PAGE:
Increased juvenile native fish abundance following a major flood in an Arizona river
AffiliationArizona Cooperative Fish and Wildlife Research Unit, Environment and Natural Resources Building 2, University of Arizona
MetadataShow full item record
PublisherTaylor and Francis Ltd.
CitationJenney, C. J., Nemec, Z. C., Lee, L. N., & Bonar, S. A. (2022). Increased juvenile native fish abundance following a major flood in an Arizona river. Journal of Freshwater Ecology.
JournalJournal of Freshwater Ecology
RightsCopyright © 2022 The Author(s). Published by Informa UK Limited, trading as Taylor & Francis Group. This is an Open Access article distributed under the terms of the Creative Commons Attribution License (http://creativecommons.org/licenses/by/4.0/).
Collection InformationThis item from the UA Faculty Publications collection is made available by the University of Arizona with support from the University of Arizona Libraries. If you have questions, please contact us at firstname.lastname@example.org.
AbstractSpring floods trigger spawning in many native fishes of the desert Southwest (USA), but less is known about fish community response when native fishes are rare. Here, we document change to native and nonnative fish captures and instream habitat features following a decade-high flooding event (2019) in the Verde River (AZ) where native fish captures were rare in the years pre-flood. Using prepositioned areal electrofishing devices (PAEDs), we sampled the fish community at 90 sampling units pre-flood (2017) and resampled those same units post-flood (2019) to compare and identify changes to catch and habitat features. Relative abundance of native fishes increased from 0.6% pre-flood (0.01 fish/PAED) to 53.0% post-flood (1.66 fish/PAED) and was largely attributable to the presence of juvenile Roundtail Chub Gila robusta (≤ 70 mm total length (TL)) and juvenile Sonora Sucker Catostomus insignis (≤ 100 mm TL). Juvenile Desert Sucker Catostomus clarkii experienced a lesser increase. One adult native fish was captured in 2017 and adult native fishes were absent from 2019 sampling. The catch of adult/subadult Common Carp Cyprinus carpio (> 100 mm TL) declined; however, this could be related to reservoir management and not the flood. The abundance of all size-classes of Black Bass Micropterus spp., Red Shiner Cyprinella lutrensis and other nonnative fishes did not change. The majority (97%) of juvenile native fishes were captured at the uppermost sampling reach. A 54% reduction to canopy cover across all sampling reaches and an increase of fine sediments at the most downstream reach demonstrates how floods can restructure the river environment. This case-study adds evidence that protection of spring floods is vital to the persistence and recolonization of fishes native to the desert Southwest, especially where they are rare. The continued presence of nonnative species may preclude juvenile native fishes from recruiting to adults. © 2022 The Author(s). Published by Informa UK Limited, trading as Taylor & Francis Group.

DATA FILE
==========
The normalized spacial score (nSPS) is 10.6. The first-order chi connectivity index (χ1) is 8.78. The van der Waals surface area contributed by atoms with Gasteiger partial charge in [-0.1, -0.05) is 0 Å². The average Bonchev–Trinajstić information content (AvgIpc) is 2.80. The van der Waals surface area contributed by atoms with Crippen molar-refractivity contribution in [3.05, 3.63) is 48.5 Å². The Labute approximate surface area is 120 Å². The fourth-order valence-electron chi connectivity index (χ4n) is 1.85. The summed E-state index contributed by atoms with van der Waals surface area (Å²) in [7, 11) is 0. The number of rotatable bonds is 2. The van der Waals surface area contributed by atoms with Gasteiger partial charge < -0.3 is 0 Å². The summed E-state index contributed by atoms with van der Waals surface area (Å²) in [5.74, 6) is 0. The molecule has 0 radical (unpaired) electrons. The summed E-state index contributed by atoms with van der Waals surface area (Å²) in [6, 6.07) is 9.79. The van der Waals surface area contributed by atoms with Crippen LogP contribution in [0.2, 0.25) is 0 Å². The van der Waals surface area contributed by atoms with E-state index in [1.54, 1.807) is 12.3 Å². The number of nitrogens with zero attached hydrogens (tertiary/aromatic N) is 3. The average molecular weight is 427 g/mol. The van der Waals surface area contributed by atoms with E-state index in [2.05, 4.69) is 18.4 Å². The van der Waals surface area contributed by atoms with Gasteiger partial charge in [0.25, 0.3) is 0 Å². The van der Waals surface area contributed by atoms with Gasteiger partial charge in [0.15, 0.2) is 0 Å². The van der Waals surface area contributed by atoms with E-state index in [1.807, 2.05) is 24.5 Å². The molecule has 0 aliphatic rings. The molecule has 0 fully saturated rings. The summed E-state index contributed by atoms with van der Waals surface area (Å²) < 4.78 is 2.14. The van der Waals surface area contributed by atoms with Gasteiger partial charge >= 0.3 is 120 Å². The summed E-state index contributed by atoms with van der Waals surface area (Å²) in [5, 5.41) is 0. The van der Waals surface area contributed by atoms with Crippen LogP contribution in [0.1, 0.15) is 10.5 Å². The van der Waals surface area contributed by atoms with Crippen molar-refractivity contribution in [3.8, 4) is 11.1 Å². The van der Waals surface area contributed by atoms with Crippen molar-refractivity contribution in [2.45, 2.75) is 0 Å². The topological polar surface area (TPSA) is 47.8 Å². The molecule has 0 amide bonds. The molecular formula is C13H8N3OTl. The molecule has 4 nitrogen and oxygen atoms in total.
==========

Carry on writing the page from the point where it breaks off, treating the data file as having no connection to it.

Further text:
NoteOpen access journal
VersionFinal published version
Except where otherwise noted, this item's license is described as Copyright © 2022 The Author(s). Published by Informa UK Limited, trading as Taylor & Francis Group. This is an Open Access article distributed under the terms of the Creative Commons Attribution License (http://creativecommons.org/licenses/by/4.0/).